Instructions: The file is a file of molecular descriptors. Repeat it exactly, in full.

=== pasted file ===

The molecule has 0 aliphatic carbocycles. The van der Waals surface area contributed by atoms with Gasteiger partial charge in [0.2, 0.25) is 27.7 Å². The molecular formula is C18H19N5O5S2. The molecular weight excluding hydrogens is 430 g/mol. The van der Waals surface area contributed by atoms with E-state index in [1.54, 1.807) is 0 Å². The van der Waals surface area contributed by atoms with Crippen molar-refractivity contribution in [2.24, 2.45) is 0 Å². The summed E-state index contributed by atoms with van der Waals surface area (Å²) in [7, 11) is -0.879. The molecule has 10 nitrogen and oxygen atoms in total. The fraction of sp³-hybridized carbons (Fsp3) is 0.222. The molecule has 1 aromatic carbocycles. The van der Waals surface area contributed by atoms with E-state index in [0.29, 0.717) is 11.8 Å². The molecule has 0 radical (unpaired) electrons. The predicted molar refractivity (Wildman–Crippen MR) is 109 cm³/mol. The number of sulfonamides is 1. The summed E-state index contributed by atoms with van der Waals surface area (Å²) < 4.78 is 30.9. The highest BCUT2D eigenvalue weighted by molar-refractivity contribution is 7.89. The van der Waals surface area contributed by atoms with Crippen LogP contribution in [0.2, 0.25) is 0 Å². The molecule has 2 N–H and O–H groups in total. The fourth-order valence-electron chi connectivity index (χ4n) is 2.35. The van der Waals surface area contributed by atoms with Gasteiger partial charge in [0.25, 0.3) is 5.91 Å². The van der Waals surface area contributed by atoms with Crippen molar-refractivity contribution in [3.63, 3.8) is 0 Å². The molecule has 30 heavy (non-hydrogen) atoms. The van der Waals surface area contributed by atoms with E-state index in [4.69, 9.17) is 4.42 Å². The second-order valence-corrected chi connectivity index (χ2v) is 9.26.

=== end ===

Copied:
The molecule has 0 aliphatic carbocycles. The van der Waals surface area contributed by atoms with Gasteiger partial charge in [0.2, 0.25) is 27.7 Å². The molecular formula is C18H19N5O5S2. The molecular weight excluding hydrogens is 430 g/mol. The van der Waals surface area contributed by atoms with E-state index in [1.54, 1.807) is 0 Å². The van der Waals surface area contributed by atoms with Crippen molar-refractivity contribution in [2.24, 2.45) is 0 Å². The summed E-state index contributed by atoms with van der Waals surface area (Å²) in [7, 11) is -0.879. The molecule has 10 nitrogen and oxygen atoms in total. The fraction of sp³-hybridized carbons (Fsp3) is 0.222. The molecule has 1 aromatic carbocycles. The van der Waals surface area contributed by atoms with E-state index in [0.29, 0.717) is 11.8 Å². The molecule has 0 radical (unpaired) electrons. The predicted molar refractivity (Wildman–Crippen MR) is 109 cm³/mol. The number of sulfonamides is 1. The summed E-state index contributed by atoms with van der Waals surface area (Å²) < 4.78 is 30.9. The highest BCUT2D eigenvalue weighted by molar-refractivity contribution is 7.89. The van der Waals surface area contributed by atoms with Crippen LogP contribution in [0.2, 0.25) is 0 Å². The molecule has 2 N–H and O–H groups in total. The fourth-order valence-electron chi connectivity index (χ4n) is 2.35. The van der Waals surface area contributed by atoms with Gasteiger partial charge in [0.25, 0.3) is 5.91 Å². The van der Waals surface area contributed by atoms with Crippen molar-refractivity contribution in [3.63, 3.8) is 0 Å². The molecule has 30 heavy (non-hydrogen) atoms. The van der Waals surface area contributed by atoms with E-state index in [4.69, 9.17) is 4.42 Å². The second-order valence-corrected chi connectivity index (χ2v) is 9.26.